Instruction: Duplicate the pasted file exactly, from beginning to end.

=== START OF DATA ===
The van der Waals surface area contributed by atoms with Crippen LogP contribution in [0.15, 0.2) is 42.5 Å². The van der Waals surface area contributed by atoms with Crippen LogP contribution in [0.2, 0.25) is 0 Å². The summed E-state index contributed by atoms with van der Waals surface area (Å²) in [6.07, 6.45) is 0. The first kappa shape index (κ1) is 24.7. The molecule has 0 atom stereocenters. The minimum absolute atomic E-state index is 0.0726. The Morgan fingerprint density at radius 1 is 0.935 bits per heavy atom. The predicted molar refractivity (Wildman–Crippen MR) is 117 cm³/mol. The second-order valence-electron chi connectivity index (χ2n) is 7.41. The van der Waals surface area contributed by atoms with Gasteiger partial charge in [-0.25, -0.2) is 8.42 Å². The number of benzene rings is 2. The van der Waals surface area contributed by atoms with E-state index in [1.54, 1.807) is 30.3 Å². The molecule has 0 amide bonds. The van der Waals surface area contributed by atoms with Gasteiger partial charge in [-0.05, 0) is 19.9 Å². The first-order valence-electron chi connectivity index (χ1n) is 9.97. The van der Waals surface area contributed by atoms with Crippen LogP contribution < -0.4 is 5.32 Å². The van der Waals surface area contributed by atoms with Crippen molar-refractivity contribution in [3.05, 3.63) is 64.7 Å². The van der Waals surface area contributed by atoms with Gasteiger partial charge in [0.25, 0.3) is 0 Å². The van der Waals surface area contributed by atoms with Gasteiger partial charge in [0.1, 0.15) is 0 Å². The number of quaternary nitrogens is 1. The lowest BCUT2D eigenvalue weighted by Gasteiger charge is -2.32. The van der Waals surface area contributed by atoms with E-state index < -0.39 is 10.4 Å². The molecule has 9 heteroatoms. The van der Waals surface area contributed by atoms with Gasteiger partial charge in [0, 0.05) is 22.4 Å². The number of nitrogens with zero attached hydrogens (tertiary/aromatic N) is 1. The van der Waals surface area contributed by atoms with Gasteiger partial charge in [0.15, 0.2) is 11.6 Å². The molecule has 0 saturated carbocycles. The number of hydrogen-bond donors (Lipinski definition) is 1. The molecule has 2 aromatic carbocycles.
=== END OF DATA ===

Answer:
The van der Waals surface area contributed by atoms with Crippen LogP contribution in [0.15, 0.2) is 42.5 Å². The van der Waals surface area contributed by atoms with Crippen LogP contribution in [0.2, 0.25) is 0 Å². The summed E-state index contributed by atoms with van der Waals surface area (Å²) in [6.07, 6.45) is 0. The first kappa shape index (κ1) is 24.7. The molecule has 0 atom stereocenters. The minimum absolute atomic E-state index is 0.0726. The Morgan fingerprint density at radius 1 is 0.935 bits per heavy atom. The predicted molar refractivity (Wildman–Crippen MR) is 117 cm³/mol. The second-order valence-electron chi connectivity index (χ2n) is 7.41. The van der Waals surface area contributed by atoms with Gasteiger partial charge in [-0.25, -0.2) is 8.42 Å². The number of benzene rings is 2. The van der Waals surface area contributed by atoms with E-state index in [1.54, 1.807) is 30.3 Å². The molecule has 0 amide bonds. The van der Waals surface area contributed by atoms with Gasteiger partial charge in [-0.05, 0) is 19.9 Å². The first-order valence-electron chi connectivity index (χ1n) is 9.97. The van der Waals surface area contributed by atoms with Crippen LogP contribution < -0.4 is 5.32 Å². The van der Waals surface area contributed by atoms with Crippen molar-refractivity contribution in [3.05, 3.63) is 64.7 Å². The van der Waals surface area contributed by atoms with Gasteiger partial charge in [0.25, 0.3) is 0 Å². The van der Waals surface area contributed by atoms with Gasteiger partial charge in [0.1, 0.15) is 0 Å². The number of quaternary nitrogens is 1. The lowest BCUT2D eigenvalue weighted by Gasteiger charge is -2.32. The van der Waals surface area contributed by atoms with E-state index < -0.39 is 10.4 Å². The molecule has 9 heteroatoms. The van der Waals surface area contributed by atoms with Gasteiger partial charge in [0, 0.05) is 22.4 Å². The number of nitrogens with zero attached hydrogens (tertiary/aromatic N) is 1. The van der Waals surface area contributed by atoms with Gasteiger partial charge in [0.15, 0.2) is 11.6 Å². The molecule has 0 saturated carbocycles. The number of hydrogen-bond donors (Lipinski definition) is 1. The molecule has 2 aromatic carbocycles.